With nearly 40 shows opening on Broadway during the theatre season just ended, the 2005 Drama League Awards had no shortage of productions and performances from which to choose when the honors were handed out at a Fri., May 13, gala luncheon at New York's Grand Hyatt Hotel. Indeed, the accolades were rather generously spread around.
Perhaps the most sought-after prize, at least in the Broadway acting community, is the Distinguished Performance Award. This year it went to Norbert Leo Butz, who is currently appearing in the musical "Dirty Rotten Scoundrels." He joins a list of distinguished previous awardees that includes Liam Neeson, Hugh Jackman, Glenn Close, Alec Guinness, James Earl Jones, Julie Harris, Jeremy Irons, Mary-Louise Parker, Ian McKellen, Bernadette Peters, and Christopher Plummer.
There were no buts about John Patrick Shanley's "Doubt" adding the Drama League Award for distinguished production of a play to its ever-growing roster of honors, while Butz's own "Dirty Rotten Scoundrels" was once again feted, this time for distinguished production of a musical.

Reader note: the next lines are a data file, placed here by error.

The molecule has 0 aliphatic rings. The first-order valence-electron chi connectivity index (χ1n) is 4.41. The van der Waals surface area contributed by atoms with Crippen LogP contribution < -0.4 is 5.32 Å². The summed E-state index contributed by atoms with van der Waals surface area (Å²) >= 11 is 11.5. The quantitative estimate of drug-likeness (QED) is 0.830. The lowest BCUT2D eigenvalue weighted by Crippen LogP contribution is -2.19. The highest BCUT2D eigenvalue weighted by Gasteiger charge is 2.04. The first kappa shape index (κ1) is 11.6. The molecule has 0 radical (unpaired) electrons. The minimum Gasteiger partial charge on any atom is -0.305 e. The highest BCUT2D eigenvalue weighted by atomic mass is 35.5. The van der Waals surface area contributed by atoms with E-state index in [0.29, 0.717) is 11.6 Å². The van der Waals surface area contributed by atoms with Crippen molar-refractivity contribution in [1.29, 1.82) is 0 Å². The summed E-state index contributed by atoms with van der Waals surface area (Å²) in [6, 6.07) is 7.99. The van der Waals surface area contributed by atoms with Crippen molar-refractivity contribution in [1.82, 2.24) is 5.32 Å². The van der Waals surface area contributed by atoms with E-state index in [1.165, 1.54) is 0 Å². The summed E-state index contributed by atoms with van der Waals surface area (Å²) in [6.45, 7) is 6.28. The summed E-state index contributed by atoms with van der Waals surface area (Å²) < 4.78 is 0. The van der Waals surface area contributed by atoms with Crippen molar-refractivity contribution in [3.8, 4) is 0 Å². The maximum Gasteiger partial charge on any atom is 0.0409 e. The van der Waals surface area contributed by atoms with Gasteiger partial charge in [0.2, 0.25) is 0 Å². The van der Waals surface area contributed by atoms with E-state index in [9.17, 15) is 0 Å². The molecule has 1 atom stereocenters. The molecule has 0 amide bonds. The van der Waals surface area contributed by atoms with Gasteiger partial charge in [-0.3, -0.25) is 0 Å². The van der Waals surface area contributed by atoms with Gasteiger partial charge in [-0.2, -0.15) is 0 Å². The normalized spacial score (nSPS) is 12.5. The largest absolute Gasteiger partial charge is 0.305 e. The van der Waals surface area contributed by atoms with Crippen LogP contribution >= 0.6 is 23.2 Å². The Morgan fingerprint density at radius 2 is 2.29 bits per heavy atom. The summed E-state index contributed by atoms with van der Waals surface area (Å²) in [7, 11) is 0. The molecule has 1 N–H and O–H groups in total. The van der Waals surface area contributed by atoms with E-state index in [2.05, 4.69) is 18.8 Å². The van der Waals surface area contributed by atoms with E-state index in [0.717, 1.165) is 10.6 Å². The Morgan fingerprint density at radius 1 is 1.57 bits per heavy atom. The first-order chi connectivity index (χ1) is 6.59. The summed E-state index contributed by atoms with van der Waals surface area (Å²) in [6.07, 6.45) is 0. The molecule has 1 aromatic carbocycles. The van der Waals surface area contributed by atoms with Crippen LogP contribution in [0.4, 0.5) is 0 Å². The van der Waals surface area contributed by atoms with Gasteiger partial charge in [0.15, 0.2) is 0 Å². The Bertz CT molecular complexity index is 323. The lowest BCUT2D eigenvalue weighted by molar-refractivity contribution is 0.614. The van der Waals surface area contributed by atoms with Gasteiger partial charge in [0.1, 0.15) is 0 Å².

The glitzy revival of "La Cage aux Folles" was awarded the prize for distinguished revival of a musical, while Roundabout Theatre Company's mounting of the courage-inspiring "Twelve Angry Men" was lauded as distinguished revival of a play.
A number of preannounced special awards were also handed out at the ceremony: "Spamalot" director Mike Nichols was presented with the Julia Hansen Award for Excellence in Directing by one of the production's co-creators, Eric Idle. The BMI Musical Theatre Workshop received the award for distinguished achievement in musical theatre, accepted by two of its alumni, Robert Lopez and Jeff Marx, the composer-lyricists of "Avenue Q." And the Billy Rose Theatre Collection of the New York Public Library at Lincoln Center received the Unique Contribution to the Theatre Award.
Originally called the New York Center of the Drama League of America, a national organization begun in Chicago in 1910 to "awaken public interest in the art of drama," the Drama League of New York was incorporated separately in 1916. The league's inaugural award, for acting, was established in 1935 and honored actress Katharine Cornell.
Hosted by Cherry Jones, the 71st annual Drama League Awards benefited the organization's acclaimed Directors Project, a career-development endeavor now in its 21st year.
-- Leonard Jacobs